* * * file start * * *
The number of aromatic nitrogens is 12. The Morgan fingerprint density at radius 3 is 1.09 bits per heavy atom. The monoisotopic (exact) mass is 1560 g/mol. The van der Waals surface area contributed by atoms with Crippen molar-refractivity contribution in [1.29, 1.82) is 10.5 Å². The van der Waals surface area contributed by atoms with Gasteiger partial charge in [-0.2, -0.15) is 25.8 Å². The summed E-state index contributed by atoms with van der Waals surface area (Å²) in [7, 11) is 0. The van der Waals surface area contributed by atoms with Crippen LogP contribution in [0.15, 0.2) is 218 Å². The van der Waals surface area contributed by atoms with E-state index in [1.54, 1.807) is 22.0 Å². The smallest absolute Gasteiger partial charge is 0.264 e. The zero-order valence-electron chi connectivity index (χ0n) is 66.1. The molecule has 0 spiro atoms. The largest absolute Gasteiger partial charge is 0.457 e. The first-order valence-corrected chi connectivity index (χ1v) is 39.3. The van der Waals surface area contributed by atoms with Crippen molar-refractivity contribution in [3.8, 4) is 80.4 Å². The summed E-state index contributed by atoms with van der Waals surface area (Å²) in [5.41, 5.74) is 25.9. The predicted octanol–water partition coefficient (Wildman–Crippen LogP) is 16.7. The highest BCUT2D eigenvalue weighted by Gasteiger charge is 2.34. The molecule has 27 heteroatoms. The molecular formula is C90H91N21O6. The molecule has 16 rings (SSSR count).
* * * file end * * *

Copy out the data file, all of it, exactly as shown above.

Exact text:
The number of aromatic nitrogens is 12. The Morgan fingerprint density at radius 3 is 1.09 bits per heavy atom. The monoisotopic (exact) mass is 1560 g/mol. The van der Waals surface area contributed by atoms with Crippen molar-refractivity contribution in [1.29, 1.82) is 10.5 Å². The van der Waals surface area contributed by atoms with Gasteiger partial charge in [-0.2, -0.15) is 25.8 Å². The summed E-state index contributed by atoms with van der Waals surface area (Å²) in [7, 11) is 0. The van der Waals surface area contributed by atoms with Crippen LogP contribution in [0.15, 0.2) is 218 Å². The van der Waals surface area contributed by atoms with E-state index in [1.54, 1.807) is 22.0 Å². The smallest absolute Gasteiger partial charge is 0.264 e. The zero-order valence-electron chi connectivity index (χ0n) is 66.1. The molecule has 0 spiro atoms. The largest absolute Gasteiger partial charge is 0.457 e. The first-order valence-corrected chi connectivity index (χ1v) is 39.3. The van der Waals surface area contributed by atoms with Crippen molar-refractivity contribution in [3.8, 4) is 80.4 Å². The summed E-state index contributed by atoms with van der Waals surface area (Å²) in [5.41, 5.74) is 25.9. The predicted octanol–water partition coefficient (Wildman–Crippen LogP) is 16.7. The highest BCUT2D eigenvalue weighted by Gasteiger charge is 2.34. The molecule has 27 heteroatoms. The molecular formula is C90H91N21O6. The molecule has 16 rings (SSSR count).